Guillermo Del Toro calls Steve DeKnight a 'great choice' for 'Pacific Rim 2'
Credit: Legendary Pictures/Warner Bros

Guillermo Del Toro calls Steve DeKnight a 'great choice' for 'Pacific Rim 2'

This next film is meant to take us beyond the first film's scope

"We had a fantastic meeting of the minds with [Steven] DeKnight."

That's what Guillermo Del Toro had to say when I reached out to him tonight. Del Toro's creative process is one of the most immersive I've ever seen. Last year, I visited the current incarnation of Bleak House, which is an entire house-sized combination museum/collection/art studio, filled with books and original wax-sculptures and hidden rooms and original framed artwork and a place where he can put illustrators and designers together to help spitball ideas.

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Wait, Steve Martin performed a stand-up set? How is this not front page news?!
Credit: Steve Martin

Wait, Steve Martin performed a stand-up set? How is this not front page news?!

For fans of the art form, this is one of those impossible moments, but it happened

Oh, wow. I'm winding down my work day, clicking around a few headlines, some new, some a few days older, and then I open a story, start reading, and now I'm filled with a distinct combination of both intense, almost crippling envy for Jesse David Fox, and also a sudden, unexpected, emotional exhilaration.

Steve Martin performed stand-up at the Beacon Theater in New York almost a week ago.

How was this not front page news everywhere the next day? Steve Martin onstage doing live comedy? Not a show like his bluegrass tours but an actual short stand-up set? I assume I was too busy dealing with a gnarly root canal to pay attention to anything else actually happening in the world, and of all the things I miss, I miss the news that Steve Martin did actual stand-up comedy.

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Twenty years ago, 'Trainspotting' was a blast of pure punk energy
Credit: Miramax

Twenty years ago, 'Trainspotting' was a blast of pure punk energy

Sometimes, everything just plain works

When I got out of bed today, I moved a soundtrack from my computer to my iPod, and when I got in the car to drive to work, I cranked up Iggy Pop's "Lust For Life" for the first time in a while.

As soon as I did, I was hit with a flash of Ewan McGregor, tearing ass down the street, that smile on his face, and I got a full Proustian out-of-body flashback to being in the theater with my friends Pete and Scott and positively levitating out of my chair at the energy of the thing. We were all Danny Boyle fans already from Shallow Grave, but nothing prepared us for Trainspotting. It was one of those seismic movie moments, and it seems impossible to me that it's already been 20 years since it came out.

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Watch visual effects evolve from 'Wings' to 'Interstellar' in ten minutes
Credit: MGM/UA Home Video

Watch visual effects evolve from 'Wings' to 'Interstellar' in ten minutes

Hey, look! That's what 'Star Wars' actually looked like!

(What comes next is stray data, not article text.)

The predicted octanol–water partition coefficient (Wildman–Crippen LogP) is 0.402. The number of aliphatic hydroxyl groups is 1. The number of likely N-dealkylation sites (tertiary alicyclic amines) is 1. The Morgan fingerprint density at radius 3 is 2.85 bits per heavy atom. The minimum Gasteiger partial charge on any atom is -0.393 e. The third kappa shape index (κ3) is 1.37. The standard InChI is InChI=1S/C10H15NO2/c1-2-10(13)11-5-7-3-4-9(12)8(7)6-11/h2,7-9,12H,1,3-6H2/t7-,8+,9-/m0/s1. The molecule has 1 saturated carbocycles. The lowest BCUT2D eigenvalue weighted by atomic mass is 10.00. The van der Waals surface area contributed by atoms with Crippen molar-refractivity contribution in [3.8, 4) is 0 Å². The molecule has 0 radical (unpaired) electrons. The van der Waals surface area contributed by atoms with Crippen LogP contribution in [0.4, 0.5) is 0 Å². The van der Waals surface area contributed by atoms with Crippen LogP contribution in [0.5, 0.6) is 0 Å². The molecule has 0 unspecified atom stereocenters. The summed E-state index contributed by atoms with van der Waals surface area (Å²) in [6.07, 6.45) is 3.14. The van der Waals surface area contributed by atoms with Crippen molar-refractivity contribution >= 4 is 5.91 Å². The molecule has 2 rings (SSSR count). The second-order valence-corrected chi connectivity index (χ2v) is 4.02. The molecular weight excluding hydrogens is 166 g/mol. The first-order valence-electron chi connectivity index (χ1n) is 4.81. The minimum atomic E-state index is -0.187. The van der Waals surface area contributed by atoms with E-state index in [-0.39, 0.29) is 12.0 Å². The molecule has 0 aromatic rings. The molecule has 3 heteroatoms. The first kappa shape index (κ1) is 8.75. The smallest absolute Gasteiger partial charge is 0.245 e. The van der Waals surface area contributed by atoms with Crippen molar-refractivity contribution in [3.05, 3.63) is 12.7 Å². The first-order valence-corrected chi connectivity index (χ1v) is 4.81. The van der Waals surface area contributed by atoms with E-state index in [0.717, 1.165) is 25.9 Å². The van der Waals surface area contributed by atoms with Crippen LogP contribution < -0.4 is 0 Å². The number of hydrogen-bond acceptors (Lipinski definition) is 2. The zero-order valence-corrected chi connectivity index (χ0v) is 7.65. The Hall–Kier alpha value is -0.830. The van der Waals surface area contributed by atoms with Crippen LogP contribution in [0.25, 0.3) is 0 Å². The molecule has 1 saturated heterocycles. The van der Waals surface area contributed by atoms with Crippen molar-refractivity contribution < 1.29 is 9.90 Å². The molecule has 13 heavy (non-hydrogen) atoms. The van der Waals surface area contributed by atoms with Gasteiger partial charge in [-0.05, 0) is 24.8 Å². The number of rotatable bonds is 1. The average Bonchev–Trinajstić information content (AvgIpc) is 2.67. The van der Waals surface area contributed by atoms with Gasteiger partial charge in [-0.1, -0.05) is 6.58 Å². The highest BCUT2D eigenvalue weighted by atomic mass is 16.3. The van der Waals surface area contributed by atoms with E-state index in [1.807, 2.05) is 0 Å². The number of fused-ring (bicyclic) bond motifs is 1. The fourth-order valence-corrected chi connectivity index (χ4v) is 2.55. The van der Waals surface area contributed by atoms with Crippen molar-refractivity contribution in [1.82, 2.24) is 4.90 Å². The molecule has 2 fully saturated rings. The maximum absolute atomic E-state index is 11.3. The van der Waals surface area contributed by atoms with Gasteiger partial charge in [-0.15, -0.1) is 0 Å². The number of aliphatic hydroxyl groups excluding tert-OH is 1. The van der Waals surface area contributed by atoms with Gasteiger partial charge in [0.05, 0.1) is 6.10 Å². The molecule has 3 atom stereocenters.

People today take visual effects for granted, and in some ways, that's a huge compliment to the remarkable artists who continue to push one of the most magical parts of filmmaking forward, year after year.

What I love most about visual effects is, oddly, not the way it has opened up the types of stories that can be told on film. It's the way the techniques have evolved, and the way even now people mix the physical, the digital, the optical in order to find the best way to sell a particular illusion.

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One Thing I Love Today: Spike Lee's 'Chi-raq' should have made my top 10 list
Credit: Amazon Studios

One Thing I Love Today: Spike Lee's 'Chi-raq' should have made my top 10 list

Fierce, beautifully-made, and mature, this is a master filmmaker at the top of his game

One Thing I Love Today is a daily column dedicated to putting a spotlight on some pop culture item worth your attention. After all, there's enough snark out there. Why not start every day with one quick shotgun blast of positivity?

When people say "What movie is missing from the conversation if you think the Oscars were too white?" this year, the answer to that question, first and foremost, is Spike Lee's Chi-raq.

And I am just as guilty of missing the boat as every member of the Academy.

One of the saddest images in any film in recent memory is Jennifer Hudson scrubbing the blood of her dead 7-year-old out of the pavement of a Chicago sidewalk, and it is not, by any means, the best or most powerful moment in Spike Lee's latest remarkable film. Chi-raq is stylistically bold, and it uses a heightened theatrical reality to get to some brutally raw ideas. It is Spike Lee at his most Spike Lee, and I owe him an apology for making my top ten list last year without seeing his film first.

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It's ride or die time as 'Justice League' sets a production start date
Credit: Warner Bros.

It's ride or die time as 'Justice League' sets a production start date

Calm down, nerds. Those tea leaves don't mean what you think they mean.